Five takeaways from the landmark Virginia Solar Survey

Report on solar’s spread is first of its kind in Virginia

By: - April 26, 2022 12:01 am

Solar panels on the roof of Powhatan Elementary School. (Sarah Vogelsong/Virginia Mercury)

After a slow start, solar has been booming in Virginia. 

From having zero large-scale solar farms in 2015, the commonwealth now has 51 in operation, with more than half found in the central and Southside regions. Distributed solar — which includes rooftop solar and small ground arrays that provide power at or near the place where it is used — has also seen a sharp increase. Installations have more than quintupled since 2017, with more than 26,000 in operation by the end of 2021. 

As solar has mushroomed across the landscape, driven in large part by the 2020 Virginia Clean Economy Act, it’s also gotten more political. Solar is land-intensive, and the transition to a more decentralized energy system means that people and communities once largely insulated from energy production are now dealing with it in their backyards — often quite literally. 

But as policymakers grapple with how to handle the solar boom, statewide information has often proved elusive. 

“It felt like the information we were getting was piecemeal,” said Elizabeth Marshall, senior project coordinator of the Virginia Solar Initiative at the University of Virginia’s Weldon Cooper Center. “When we looked at the available data sources, each one gave us a snapshot. But it was really difficult to put the pieces together.”  

In an effort to fill that gap, this week Weldon Cooper and the Virginia Department of Energy released the Virginia Solar Survey, the state’s first comprehensive roundup of what solar has been developed, where and how local governments have handled the projects. Of Virginia’s 133 localities, 109 responded, providing what the report says is “confidence that the results reflect statewide trends and patterns.” 

“At the end of the day, it does give a nice overview of what’s going on in Virginia regionally,” said Aaron Berryhill, the Department of Energy’s solar program manager. 

Here’s five key takeaways from the report.

1. Virginia lacks a single centralized source of information on state solar development

No, Virginia, there is no one website you can click onto to figure out just how much solar the state has in operation at any given moment. 

Part of that is due to the fact that local governments in Virginia are the primary authority when it comes to solar siting and permitting issues, meaning that records are dispersed throughout the 133 localities. And while utility-scale and community solar projects require state approval as well, different regulators oversee those permits depending on project size.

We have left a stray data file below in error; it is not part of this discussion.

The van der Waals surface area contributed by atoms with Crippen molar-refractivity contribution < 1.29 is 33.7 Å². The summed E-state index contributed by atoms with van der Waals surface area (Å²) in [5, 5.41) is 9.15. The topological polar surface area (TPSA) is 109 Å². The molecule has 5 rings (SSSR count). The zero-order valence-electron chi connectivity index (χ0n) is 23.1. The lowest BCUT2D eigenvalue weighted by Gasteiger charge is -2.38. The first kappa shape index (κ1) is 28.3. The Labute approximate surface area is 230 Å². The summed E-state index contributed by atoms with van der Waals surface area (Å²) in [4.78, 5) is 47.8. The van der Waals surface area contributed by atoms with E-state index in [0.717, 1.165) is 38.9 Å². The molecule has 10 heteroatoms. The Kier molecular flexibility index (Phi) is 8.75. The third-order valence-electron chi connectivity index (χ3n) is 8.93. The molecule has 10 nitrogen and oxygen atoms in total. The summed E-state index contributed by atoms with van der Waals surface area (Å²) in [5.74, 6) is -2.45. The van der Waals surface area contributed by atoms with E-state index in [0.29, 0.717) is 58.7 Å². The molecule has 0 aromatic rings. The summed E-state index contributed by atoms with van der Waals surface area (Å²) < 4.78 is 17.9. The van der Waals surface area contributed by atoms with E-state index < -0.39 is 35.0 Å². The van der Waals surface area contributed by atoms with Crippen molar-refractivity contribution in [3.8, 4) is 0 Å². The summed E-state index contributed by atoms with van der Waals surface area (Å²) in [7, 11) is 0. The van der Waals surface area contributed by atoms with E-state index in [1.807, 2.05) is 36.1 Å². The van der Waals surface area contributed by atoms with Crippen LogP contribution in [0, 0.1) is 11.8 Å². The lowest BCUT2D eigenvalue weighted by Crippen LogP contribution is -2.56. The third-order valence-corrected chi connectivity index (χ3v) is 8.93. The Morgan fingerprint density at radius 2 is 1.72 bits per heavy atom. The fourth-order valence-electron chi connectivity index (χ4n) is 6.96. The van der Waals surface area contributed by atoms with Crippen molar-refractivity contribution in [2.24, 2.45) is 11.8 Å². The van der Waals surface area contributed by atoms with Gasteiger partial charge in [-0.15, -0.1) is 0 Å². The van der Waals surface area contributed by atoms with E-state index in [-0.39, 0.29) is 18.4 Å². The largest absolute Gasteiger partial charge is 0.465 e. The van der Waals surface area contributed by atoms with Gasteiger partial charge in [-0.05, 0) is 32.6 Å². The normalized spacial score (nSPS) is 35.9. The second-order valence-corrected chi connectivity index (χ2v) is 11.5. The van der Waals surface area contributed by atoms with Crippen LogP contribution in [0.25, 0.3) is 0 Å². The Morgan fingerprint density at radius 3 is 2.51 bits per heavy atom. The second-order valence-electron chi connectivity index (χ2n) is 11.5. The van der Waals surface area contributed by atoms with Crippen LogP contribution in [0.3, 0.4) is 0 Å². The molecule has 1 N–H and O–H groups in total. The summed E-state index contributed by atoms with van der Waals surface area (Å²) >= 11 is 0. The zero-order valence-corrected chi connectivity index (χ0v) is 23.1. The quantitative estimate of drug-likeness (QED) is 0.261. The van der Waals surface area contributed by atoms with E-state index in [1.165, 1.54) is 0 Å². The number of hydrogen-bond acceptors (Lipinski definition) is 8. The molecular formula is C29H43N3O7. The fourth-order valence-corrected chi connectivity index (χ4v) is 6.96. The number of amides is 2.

“Collectively,” local, state and regional data “provide a very broad snapshot of potential proposed solar projects,” the Virginia Solar Survey concluded. “However, these data sources are not all reconciled with one another and can often be misleading.” 

“There’s obviously a need for a greater dataset around this type of development,” said Berryhill.

2. Local governments have approved roughly 80 percent of all utility-scale and community solar projects they’ve reviewed

While several particularly large-scale solar projects such as Strata Solar’s rejected Culpeper project have sparked intense opposition, Virginia Solar Survey numbers show that local governments have in fact signed off on the majority of plans.  

“This dataset seems to show that actually a lot are being approved,” said Berryhill. 

Of 148 applications for utility-scale solar reviewed by the 109 localities that responded to the survey, only 10 were denied. Thirteen of 131 community solar projects — defined as those producing up to five megawatts of power — were also turned down. 

That doesn’t mean all the rest were built, however. Nineteen utility-scale and 12 community-scale projects were withdrawn before local authorities could make a decision on them, a move that could reflect either changes on the developer’s end or a signal from local leaders that approval was unlikely should the project be put to a vote. 

“Some developers may see the writing on the wall,” said Berryhill.

3. A number of local governments still haven’t incorporated solar considerations into their ordinances and policies

Many local governments have struggled to adapt to the influx of large-scale solar projects in their communities, where they have implications for not only tax revenue but also land use, stormwater and long-term disposal needs. 

Marshall said that in particular, the comprehensive plan for land use all local governments are required to adopt “represents an opportunity for localities to think more deeply about their long-range energy planning.”